When sheep are no longer profitable for wool production, they are exported in 14-tiered ships from Australia to the Middle East, a three- to six-week trip during which up to 18 percent of the animals die from the cramped and filthy conditions. Millions of sheep endure this transport every year, after which they are ritually slaughtered while fully conscious.

Sheep exploited for wool in the U.S. also suffer from inhumane handling and transportation, and they too often face cruel ritual slaughter when they are no longer profitable to the wool industry. Sheep raised in the U.S. do not suffer the agony of live export to the Middle East, but they do suffer the same cruelties of wool production, including painful mutilations that are often done with little or no anesthesia.

Most U.S.-raised sheep and lambs are either raised on factory farms, where they spend their entire lives in filthy manurefilled warehouses, or they are raised “on the range” without any shelter from extreme weather conditions. Thousands of lambs and sheep die every year from harsh conditions. Thousands more die in transport, during which sheep are severely overcrowded onto trucks. The non-profit organization Farm Sanctuary has documented dozens of cases of “downed” sheep at auctions and stockyards. Sheep and lambs too weak to even stand are often abandoned on dead piles and left to die slowly from neglect. After a lifetime of producing wool, sheep are sent to slaughter. The U.S. slaughters 3 million sheep every year.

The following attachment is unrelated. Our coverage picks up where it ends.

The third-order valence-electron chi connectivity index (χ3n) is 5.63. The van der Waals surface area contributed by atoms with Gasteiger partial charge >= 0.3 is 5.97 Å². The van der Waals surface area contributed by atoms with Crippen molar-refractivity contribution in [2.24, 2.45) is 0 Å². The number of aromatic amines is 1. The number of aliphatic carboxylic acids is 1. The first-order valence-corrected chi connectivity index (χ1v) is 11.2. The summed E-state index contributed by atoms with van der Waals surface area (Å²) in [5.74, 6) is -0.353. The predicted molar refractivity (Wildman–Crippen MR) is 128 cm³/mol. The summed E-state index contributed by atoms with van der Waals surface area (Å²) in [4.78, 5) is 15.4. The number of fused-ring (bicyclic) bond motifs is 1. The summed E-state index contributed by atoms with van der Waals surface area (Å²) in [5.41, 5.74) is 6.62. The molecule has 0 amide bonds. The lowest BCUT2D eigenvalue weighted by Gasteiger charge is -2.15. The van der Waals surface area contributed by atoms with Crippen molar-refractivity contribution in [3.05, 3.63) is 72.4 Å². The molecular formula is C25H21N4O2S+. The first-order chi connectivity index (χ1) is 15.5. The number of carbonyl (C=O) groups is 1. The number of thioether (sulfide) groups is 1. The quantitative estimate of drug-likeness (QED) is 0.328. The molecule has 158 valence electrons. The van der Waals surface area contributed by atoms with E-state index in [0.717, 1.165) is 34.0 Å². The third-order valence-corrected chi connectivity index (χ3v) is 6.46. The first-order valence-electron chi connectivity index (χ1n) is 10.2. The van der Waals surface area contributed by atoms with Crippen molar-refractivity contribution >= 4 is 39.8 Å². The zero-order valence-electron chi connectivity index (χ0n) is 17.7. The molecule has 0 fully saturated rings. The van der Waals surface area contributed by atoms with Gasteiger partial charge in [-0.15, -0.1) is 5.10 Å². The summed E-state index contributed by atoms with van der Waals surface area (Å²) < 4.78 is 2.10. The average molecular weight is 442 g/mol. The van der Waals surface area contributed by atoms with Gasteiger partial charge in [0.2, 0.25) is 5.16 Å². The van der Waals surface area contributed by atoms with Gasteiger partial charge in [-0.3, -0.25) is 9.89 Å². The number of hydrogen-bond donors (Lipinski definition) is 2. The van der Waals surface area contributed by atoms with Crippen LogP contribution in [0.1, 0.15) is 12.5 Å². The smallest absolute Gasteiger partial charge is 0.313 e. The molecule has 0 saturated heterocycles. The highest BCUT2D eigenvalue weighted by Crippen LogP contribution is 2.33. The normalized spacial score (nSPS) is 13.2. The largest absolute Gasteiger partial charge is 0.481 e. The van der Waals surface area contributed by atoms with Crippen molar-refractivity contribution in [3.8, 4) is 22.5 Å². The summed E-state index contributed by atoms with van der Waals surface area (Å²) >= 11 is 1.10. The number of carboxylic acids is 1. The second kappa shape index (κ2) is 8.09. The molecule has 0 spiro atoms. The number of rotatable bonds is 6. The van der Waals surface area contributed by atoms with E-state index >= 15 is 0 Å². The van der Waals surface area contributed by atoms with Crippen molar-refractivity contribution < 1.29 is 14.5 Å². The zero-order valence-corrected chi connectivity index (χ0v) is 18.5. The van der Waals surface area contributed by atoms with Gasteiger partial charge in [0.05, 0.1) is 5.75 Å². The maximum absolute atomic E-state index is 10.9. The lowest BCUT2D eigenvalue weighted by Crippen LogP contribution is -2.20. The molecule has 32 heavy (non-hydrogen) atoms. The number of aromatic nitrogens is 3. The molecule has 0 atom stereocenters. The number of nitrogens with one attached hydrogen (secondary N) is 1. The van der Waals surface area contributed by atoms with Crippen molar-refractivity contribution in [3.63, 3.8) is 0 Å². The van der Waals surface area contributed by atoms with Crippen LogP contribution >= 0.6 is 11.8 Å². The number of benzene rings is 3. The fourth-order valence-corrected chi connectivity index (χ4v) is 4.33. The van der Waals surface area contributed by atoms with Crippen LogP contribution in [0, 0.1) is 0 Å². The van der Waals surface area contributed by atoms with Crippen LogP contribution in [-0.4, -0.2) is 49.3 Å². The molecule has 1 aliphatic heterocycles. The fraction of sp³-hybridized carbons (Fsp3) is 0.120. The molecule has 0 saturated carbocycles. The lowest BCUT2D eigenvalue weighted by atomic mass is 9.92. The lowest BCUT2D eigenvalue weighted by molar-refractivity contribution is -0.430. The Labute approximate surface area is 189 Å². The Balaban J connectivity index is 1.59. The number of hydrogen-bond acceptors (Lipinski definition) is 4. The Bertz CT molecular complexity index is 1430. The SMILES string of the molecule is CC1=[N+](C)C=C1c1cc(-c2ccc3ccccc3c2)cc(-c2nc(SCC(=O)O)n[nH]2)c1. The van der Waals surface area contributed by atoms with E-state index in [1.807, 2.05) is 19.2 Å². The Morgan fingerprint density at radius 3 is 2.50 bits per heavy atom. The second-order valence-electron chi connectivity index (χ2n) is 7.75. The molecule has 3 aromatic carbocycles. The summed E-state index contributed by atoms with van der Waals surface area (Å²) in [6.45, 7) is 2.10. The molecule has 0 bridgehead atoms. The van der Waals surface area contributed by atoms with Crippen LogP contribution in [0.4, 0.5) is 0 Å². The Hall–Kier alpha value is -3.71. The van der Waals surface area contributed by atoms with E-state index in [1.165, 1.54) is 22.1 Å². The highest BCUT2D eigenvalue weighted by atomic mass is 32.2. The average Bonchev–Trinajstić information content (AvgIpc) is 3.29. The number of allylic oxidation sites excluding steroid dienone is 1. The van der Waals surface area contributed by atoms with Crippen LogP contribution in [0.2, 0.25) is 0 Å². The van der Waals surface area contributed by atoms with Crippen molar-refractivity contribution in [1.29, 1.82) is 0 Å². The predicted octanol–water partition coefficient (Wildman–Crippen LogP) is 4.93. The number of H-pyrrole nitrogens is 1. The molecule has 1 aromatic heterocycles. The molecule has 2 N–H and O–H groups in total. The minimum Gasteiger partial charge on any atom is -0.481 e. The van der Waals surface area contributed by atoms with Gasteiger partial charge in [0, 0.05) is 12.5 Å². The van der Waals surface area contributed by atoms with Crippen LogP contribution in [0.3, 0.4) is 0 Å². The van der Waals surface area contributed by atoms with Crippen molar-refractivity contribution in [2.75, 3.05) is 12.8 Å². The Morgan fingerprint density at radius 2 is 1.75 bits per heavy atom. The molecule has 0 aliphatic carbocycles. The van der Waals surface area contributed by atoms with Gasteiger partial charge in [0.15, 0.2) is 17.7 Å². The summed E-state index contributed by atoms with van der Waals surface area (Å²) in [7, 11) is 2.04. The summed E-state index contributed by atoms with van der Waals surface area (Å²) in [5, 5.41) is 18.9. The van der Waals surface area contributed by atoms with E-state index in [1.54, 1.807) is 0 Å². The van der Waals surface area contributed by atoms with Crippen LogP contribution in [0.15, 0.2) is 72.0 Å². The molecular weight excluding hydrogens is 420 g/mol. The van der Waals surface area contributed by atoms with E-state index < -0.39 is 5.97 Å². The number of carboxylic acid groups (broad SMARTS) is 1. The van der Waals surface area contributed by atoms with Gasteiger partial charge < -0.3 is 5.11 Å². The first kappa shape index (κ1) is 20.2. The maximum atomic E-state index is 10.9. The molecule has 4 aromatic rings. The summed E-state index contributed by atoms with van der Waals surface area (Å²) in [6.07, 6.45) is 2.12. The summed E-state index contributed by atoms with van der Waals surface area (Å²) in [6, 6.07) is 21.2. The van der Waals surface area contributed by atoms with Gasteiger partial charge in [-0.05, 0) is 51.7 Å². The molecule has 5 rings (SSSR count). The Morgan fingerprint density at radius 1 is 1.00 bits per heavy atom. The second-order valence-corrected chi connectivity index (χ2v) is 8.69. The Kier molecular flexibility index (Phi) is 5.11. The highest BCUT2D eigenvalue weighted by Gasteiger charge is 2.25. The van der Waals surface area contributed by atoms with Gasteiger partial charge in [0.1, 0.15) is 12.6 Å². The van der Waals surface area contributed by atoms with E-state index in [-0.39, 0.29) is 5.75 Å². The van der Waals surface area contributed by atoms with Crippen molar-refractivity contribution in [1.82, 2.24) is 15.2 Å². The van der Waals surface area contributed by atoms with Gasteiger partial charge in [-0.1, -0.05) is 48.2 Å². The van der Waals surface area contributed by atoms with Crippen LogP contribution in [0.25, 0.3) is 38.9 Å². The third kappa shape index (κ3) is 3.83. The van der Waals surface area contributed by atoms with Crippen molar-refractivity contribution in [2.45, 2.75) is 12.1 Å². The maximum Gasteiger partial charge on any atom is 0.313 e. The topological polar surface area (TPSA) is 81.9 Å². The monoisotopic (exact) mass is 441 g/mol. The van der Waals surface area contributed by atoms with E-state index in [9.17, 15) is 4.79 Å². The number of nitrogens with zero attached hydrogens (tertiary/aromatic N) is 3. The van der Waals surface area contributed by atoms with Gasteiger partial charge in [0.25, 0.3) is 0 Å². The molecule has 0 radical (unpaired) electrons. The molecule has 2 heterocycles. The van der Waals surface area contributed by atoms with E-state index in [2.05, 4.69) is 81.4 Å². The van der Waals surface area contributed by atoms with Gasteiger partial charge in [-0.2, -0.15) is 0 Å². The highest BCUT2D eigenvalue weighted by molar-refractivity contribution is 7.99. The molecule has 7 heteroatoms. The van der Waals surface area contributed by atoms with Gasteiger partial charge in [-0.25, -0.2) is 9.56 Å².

Alternatives to Wool…

There are many great alternatives to wool. Warm and fashionable sweaters made from cotton, fleece, acrylic, and ramie are readily available. For hiking or cold weather, try Patagonia Capaline or other similar synthetic long underwear, gloves, socks, blankets, etc. Knit polyester, acrylic, or fleece can easily replace wool in hats and beanies. Gore-Tex or other water-resistant synthetics work well in place of wool pants. Polyester, rayon, linen, microfiber, and other synthetics can replace wool suits, sport coats, and blazers.

“To my mind, the life of a lamb is no less precious than that of a human being.”
- Mahatma Gandhi